Still, Felicity clicked to the video mode on the company laptop that connected with the security surveillance system so she could watch all the angles of the stores. “Ben” walked down one of the aisles, picked up a book here and there, leafing through pages, then set the book back on the shelf exactly how he’d found it.
Next, he picked up an older Jeff Savage mystery paperback, and instead of putting it back onto the shelf, he lifted his shirt and slipped it into the waistband of his jeans.
Felicity blinked and leaned closer to the laptop screen. Ben picked up a second book, leafed through it, set it back, then walked around the end of the aisle.
Felicity straightened. Ben didn’t make eye contact as he walked toward the front of the store. He was leaving. With the book.
“Wait!” she called after him.
Ben started to run.
“Stop! You can’t steal a book!” She grabbed her phone and ran after Ben. Once she reached the sidewalk, he was near the next corner. She pulled up her camera app with trembling hands and clicked a few pictures.
But Ben had already disappeared, so her pictures amounted to blurry photos of a flower planter on the sidewalk.
“Are you all right, hon?” a woman said.
Felicity looked over at the woman and recognized her as a regular customer at the bookshop. But her name had completely escaped Felicity.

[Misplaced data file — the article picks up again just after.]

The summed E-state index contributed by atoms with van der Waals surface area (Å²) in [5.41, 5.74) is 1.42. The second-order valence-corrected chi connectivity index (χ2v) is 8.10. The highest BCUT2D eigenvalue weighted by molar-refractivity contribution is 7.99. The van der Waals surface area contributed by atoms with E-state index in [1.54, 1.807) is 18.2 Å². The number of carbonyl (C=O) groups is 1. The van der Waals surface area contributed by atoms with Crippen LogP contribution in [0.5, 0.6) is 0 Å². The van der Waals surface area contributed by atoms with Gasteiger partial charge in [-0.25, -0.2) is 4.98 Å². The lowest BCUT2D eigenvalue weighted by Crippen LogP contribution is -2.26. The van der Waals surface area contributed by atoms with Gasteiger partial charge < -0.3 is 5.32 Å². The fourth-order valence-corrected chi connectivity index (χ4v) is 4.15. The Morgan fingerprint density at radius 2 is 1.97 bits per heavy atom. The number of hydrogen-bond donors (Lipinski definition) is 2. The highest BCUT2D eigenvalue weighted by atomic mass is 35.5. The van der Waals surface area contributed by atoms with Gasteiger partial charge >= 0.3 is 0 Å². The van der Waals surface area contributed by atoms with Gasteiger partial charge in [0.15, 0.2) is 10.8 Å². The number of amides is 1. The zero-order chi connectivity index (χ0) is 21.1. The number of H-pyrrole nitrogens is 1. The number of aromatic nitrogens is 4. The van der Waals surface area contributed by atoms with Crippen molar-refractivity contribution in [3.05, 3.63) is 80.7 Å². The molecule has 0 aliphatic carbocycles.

“Someone just stole a book and ran out of the shop.”
“Oh, goodness,” the woman continued, her painted-on eyebrows rising so high they met her dyed-blonde bangs. “Did you call the cops?”
“Not yet.” She took a shaky breath. “I guess I need to.”
“I’ll wait with you for the cops to get here,” the woman said. “I mean, I was almost a witness to a crime.” The woman’s voice seemed way too pleased at the prospect.
“Okay, thanks,” Felicity said, suddenly remembering the woman’s name was Nadine Harris. Nadine was sixty-something, tall, willowy, and blonde. She always dressed well, and she belonged to a local book club. Her son Dawson was an esteemed lawyer in Pine Valley.
Nadine walked into the shop with her. “You look a little shaken up, dear,” she said. “Maybe we should put out the CLOSED sign until the cops get here.”
“Good idea,” Felicity said, although her heart rate was calming down. “Thanks again for being here.”
Nadine waved a manicured hand. “No problem. You make the call, and I’ll browse. Maybe I can look for clues?”
Before Felicity could answer, Nadine continued, “Do you have a coffee machine? It might do us both good.”